The smart specialisation concept, originally developed by D. Foray (EPFL), P. David (Stanford) and B. Hall (Berkeley) within the framework of a European Commission Expert Group, involves both a general innovation policy concept and a method designed to operationalie this concept. This method enables regions to design a regional innovation policy to encourage the emergence and growth of innovation microsystems in the selected sectors.
It means identifying the unique characteristics and assets of each region and thus highlighting each region’s true competitive advantages and unique potential. But Smart Specialisation requires a substantial amount of knowledge in order to be designed and implemented successfully.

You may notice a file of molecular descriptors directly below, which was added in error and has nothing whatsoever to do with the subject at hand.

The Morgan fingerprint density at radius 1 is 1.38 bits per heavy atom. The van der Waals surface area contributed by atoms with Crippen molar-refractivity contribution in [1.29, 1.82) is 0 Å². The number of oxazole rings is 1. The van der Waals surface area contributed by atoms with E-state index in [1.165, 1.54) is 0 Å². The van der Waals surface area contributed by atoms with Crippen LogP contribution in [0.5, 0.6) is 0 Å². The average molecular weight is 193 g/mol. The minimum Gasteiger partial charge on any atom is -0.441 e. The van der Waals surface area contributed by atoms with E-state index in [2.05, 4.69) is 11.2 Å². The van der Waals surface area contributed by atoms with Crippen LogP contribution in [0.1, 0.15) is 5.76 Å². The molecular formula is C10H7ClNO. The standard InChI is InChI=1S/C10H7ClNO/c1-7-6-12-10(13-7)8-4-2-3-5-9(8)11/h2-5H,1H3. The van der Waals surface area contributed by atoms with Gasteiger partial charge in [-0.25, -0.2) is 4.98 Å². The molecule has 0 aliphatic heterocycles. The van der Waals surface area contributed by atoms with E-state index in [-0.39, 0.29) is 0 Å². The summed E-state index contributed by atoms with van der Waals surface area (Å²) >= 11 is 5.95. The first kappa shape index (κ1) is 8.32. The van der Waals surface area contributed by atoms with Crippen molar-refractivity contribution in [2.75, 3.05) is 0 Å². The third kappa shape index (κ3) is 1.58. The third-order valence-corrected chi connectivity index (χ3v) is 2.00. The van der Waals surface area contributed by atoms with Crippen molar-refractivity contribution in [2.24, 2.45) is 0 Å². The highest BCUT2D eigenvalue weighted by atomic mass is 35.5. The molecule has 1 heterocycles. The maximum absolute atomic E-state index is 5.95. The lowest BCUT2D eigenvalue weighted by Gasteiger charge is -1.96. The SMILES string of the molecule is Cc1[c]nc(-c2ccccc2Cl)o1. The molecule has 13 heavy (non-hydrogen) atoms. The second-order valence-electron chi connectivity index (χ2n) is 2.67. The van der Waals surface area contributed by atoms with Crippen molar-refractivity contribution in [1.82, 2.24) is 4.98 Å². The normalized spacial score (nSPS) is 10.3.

This concept and its concrete developments have had an immense impact in Europe and then beyond after the European Council’s decision to adopt smart specialisation as an essential principle of European regional policies.
Although the smart specialisation approach and method are now well known in Europe (at least the general principles), they still remain an unknown quantity elsewhere. And yet this approach has huge potential - especially in Africa, Latin America and Southeast Asia - to assist policymakers, experts and public agencies in structuring their policy and development programme.